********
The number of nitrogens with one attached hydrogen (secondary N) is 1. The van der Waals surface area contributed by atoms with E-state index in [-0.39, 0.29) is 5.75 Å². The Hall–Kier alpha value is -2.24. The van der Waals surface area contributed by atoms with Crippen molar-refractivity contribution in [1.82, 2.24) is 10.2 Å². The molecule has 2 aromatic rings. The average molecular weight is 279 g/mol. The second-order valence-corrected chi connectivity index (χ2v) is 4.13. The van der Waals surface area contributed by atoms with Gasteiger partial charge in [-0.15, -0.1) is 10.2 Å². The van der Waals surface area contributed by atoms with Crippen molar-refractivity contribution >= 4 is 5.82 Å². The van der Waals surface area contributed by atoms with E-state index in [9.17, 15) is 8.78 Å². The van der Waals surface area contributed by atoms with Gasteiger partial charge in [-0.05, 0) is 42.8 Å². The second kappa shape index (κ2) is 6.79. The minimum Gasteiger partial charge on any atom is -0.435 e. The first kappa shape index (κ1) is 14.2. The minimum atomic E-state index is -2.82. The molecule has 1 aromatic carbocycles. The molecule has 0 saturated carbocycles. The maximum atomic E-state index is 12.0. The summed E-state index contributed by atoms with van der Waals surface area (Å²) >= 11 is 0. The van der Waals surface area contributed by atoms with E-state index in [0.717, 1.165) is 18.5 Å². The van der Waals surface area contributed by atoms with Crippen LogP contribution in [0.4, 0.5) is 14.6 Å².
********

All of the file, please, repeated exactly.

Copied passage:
The number of nitrogens with one attached hydrogen (secondary N) is 1. The van der Waals surface area contributed by atoms with E-state index in [-0.39, 0.29) is 5.75 Å². The Hall–Kier alpha value is -2.24. The van der Waals surface area contributed by atoms with Crippen molar-refractivity contribution in [1.82, 2.24) is 10.2 Å². The molecule has 2 aromatic rings. The average molecular weight is 279 g/mol. The second-order valence-corrected chi connectivity index (χ2v) is 4.13. The van der Waals surface area contributed by atoms with Gasteiger partial charge in [-0.15, -0.1) is 10.2 Å². The van der Waals surface area contributed by atoms with Crippen molar-refractivity contribution >= 4 is 5.82 Å². The van der Waals surface area contributed by atoms with E-state index in [9.17, 15) is 8.78 Å². The van der Waals surface area contributed by atoms with Gasteiger partial charge in [-0.05, 0) is 42.8 Å². The second kappa shape index (κ2) is 6.79. The minimum Gasteiger partial charge on any atom is -0.435 e. The first kappa shape index (κ1) is 14.2. The minimum atomic E-state index is -2.82. The molecule has 1 aromatic carbocycles. The molecule has 0 saturated carbocycles. The maximum atomic E-state index is 12.0. The summed E-state index contributed by atoms with van der Waals surface area (Å²) >= 11 is 0. The van der Waals surface area contributed by atoms with E-state index in [0.717, 1.165) is 18.5 Å². The van der Waals surface area contributed by atoms with Crippen LogP contribution in [0.4, 0.5) is 14.6 Å².